How To Avoid the Blame Game – 3 Tips

Blaming is part of our genetic heritage. When bad things happen, we need to find the cause to prevent future hurt. Makes sense, but Pogo knew better.

Thank you Jimmie Peacock for this.

Thank you Jimmy Peacock for this.

Don’ t remember what Pogo said? He said, “We have met the enemy and he is us.” Walt Kelley made a poster of this cartoon character for the first Earth Day  held on  April 22, 1970.  That was several generations after mine.  But as a fan of Joni  Mitchell’s song the Big Yellow Taxi I became an environmentalist. Still am.  Here’s one verse. 

They paved paradise
And put up a parking lot
With a pink hotel, a boutique
And a swinging hot SPOT
Don’t it always seem to go
That you don’t know what you’ve got
‘Til it’s gone

The song seems even more true today. I moved six years ago to Colorado where “..t.e deer and the antelope roam.”  We made the move from the pavements of New York to the foothills of the Rocky Mountains to be near our youngest son and grandchildren.  A good move, but Colorado is booming slowly de-nuding some of the mountains amd paving lots of meadows.

Not good, but almost inevitable. What to do?  To me this all fits under the Emotional Fitness Easy Exercise “Remember What Matters.”

Emotional Fitness Tip one: Do your part. For some that means protesting, for others sitting on development review boards.

For me, I am a trash collector. Colorado abounds with trails and parks and for the most part they are pristine. So pristine, however that an empty soda can is a desecration – at least to me. So when I walk I collect the trash others leave and dump it where it belongs. I am sad to say, the amount of trash has grown over the six years I been trying to clean up after others. That leads me to my second tip.

Emotional Fitness Tip two: This is for parents, but not parents alone. Teach children and thoughtless adults not to foul earth’s nest.  When I am trash picking, and I I look whoever is around in the eye and say “Not nice.”  Most smile and shake their heads, but a few blush. I hope the blushers mend their ways.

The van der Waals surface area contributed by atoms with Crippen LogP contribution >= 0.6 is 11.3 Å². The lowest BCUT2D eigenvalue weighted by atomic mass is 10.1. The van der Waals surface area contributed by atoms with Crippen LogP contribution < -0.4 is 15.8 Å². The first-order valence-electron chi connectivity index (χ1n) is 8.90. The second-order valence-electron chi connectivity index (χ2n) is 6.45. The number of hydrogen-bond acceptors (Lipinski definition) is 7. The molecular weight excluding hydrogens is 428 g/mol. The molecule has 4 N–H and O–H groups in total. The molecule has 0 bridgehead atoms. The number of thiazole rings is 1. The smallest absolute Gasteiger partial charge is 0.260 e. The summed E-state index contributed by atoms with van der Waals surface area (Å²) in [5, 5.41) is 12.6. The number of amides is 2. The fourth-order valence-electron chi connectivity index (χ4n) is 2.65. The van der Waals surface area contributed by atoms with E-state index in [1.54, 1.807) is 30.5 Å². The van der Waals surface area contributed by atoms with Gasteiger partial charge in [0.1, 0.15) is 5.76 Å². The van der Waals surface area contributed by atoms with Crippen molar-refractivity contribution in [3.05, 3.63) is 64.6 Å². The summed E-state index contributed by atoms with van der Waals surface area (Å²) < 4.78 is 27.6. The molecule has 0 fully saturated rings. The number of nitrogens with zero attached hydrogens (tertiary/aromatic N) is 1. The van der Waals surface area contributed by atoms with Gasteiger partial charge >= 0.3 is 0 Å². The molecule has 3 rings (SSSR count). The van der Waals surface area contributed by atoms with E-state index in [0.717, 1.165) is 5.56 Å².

I sometimes leave the trash and post a sign on it “Shame on all trash dumpers.” Why some call me a Cranky Old Lady.  When I see trash, that part of me does emerge.

Emotional Fitness Tip three: Practice conservation. Buy less, use less,   reuse, and recycle.  Read E.F. Schumacher’s book Small is Beautiful.

The ad men don’t agree and want you to buy, buy, buy. They preach  new is better; bigger is better, more often is better. .Do  you know how the shampoo people more than  tripled  their sales? First by telling you to soap up twice, and more recently by encouraging shampooing  every day.


Remember sharing is caring and the easiest way to practice kindness is to share this post if you found it helpful.  Share it even if it doesn’t speak to you, it will speak to some. Didn’t like it?  Comment and tell me why and how to improve

Thank you.


This blog post  was inspired by this WordPress Daily Prompt:  Generation XYZ —  Think about the generation immediately younger or older than you. What do you understand least about them — and what can you learn from them?

My answer is above.


These links are for those not familiar with Emotional Intelligence or the idea of Emotional Fitness.


One Comment

  1. There’s a lot of litter here too. It’s a shame people care so little.
    Any group can participate in the Adopt A Highway program. They provide signage, safety vests and garbage bags. It’s kind of fun, really and your group gets their name on a sign. 🙂

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